Public Health Relevance

This grant, now completing 28 years and a merit extension, is focused on the insulin receptor, and to a lesser extent the highly related IGF-1 receptor, their signaling capabilities and their alterations in physiologic and pathologic states such as diabetes and metabolic syndrome. Since the last renewal, we have made very substantial progress in understanding the roles of these receptors through creation and characterization of a large number of mice genetically engineered to have insulin or IGF-1 resistance in only one tissue at a time. This work has led an integrated view of the role of insulin resistance in diabetes and metabolic syndrome, as well as a number of new insights into previously unrecognized aspects of insulin signaling, which form the basis of the proposed experiments going forward.

Agency
National Institute of Health (NIH)
Institute
National Institute of Diabetes and Digestive and Kidney Diseases (NIDDK)
Type
Method to Extend Research in Time (MERIT) Award (R37)
Project #
5R37DK031036-32
Application #
8449752
Study Section
Integrative Physiology of Obesity and Diabetes Study Section (IPOD)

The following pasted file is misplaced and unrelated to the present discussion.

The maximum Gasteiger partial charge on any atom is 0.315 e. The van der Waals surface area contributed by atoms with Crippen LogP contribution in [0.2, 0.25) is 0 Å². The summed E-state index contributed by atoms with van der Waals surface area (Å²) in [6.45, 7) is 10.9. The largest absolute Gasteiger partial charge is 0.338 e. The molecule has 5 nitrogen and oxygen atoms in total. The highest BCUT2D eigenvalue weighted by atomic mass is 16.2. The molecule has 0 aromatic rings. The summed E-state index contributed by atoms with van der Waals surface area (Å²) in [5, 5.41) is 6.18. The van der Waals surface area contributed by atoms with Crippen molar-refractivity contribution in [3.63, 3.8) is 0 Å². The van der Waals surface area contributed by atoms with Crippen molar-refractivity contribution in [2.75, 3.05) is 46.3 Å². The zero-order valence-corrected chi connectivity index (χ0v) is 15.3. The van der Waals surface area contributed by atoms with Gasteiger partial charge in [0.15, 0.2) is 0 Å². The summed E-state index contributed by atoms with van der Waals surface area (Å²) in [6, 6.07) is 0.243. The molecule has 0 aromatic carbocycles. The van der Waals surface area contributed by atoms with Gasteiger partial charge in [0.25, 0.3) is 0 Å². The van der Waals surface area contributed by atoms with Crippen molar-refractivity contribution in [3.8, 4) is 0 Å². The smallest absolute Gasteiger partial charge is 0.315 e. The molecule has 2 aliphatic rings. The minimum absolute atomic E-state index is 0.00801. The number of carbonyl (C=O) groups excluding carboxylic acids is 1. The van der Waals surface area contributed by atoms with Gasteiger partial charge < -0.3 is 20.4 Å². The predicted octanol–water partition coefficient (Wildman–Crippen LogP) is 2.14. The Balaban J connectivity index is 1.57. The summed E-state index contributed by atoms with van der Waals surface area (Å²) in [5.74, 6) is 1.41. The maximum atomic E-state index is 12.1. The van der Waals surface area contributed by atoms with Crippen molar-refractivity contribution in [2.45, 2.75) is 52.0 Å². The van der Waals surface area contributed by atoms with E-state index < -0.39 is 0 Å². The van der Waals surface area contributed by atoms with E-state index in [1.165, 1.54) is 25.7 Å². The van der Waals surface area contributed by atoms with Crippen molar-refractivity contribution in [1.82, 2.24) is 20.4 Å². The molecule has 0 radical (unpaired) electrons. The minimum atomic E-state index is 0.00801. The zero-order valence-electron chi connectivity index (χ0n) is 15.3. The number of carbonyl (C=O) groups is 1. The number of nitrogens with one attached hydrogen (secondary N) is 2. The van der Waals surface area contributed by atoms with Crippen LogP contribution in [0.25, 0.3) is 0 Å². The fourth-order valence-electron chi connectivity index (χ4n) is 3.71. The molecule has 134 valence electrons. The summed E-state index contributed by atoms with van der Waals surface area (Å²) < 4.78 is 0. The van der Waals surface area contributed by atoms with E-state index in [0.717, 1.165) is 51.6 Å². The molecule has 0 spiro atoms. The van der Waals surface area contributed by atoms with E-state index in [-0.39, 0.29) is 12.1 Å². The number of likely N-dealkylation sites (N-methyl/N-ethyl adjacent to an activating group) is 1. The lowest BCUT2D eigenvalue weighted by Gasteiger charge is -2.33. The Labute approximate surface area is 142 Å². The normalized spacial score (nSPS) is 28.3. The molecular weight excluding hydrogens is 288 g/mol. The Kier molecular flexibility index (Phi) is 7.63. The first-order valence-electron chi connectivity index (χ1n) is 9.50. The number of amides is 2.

Program Officer
Silva, Corinne M
Project Start
1982-04-01
Project End
2015-03-31
Budget Start
2013-04-01
Budget End
2014-03-31
Support Year
32
Fiscal Year
2013
Total Cost
$544,377
Indirect Cost
$206,502
Name
Joslin Diabetes Center
Department
Type
DUNS #
071723084
City
Boston
State
MA
Country
United States
Zip Code
02215
Burkart, Alison M; Tan, Kelly; Warren, Laura et al. (2016) Insulin Resistance in Human iPS Cells Reduces Mitochondrial Size and Function. Sci Rep 6:22788
O'Neill, Brian T; Lauritzen, Hans P M M; Hirshman, Michael F et al. (2015) Differential Role of Insulin/IGF-1 Receptor Signaling in Muscle Growth and Glucose Homeostasis. Cell Rep 11:1220-35
Vienberg, Sara Gry; Kleinridders, André; Suzuki, Ryo et al. (2015) Differential effects of angiopoietin-like 4 in brain and muscle on regulation of lipoprotein lipase activity. Mol Metab 4:144-50
Wong, Siu Ling; Demers, Melanie; Martinod, Kimberly et al. (2015) Diabetes primes neutrophils to undergo NETosis, which impairs wound healing. Nat Med 21:815-9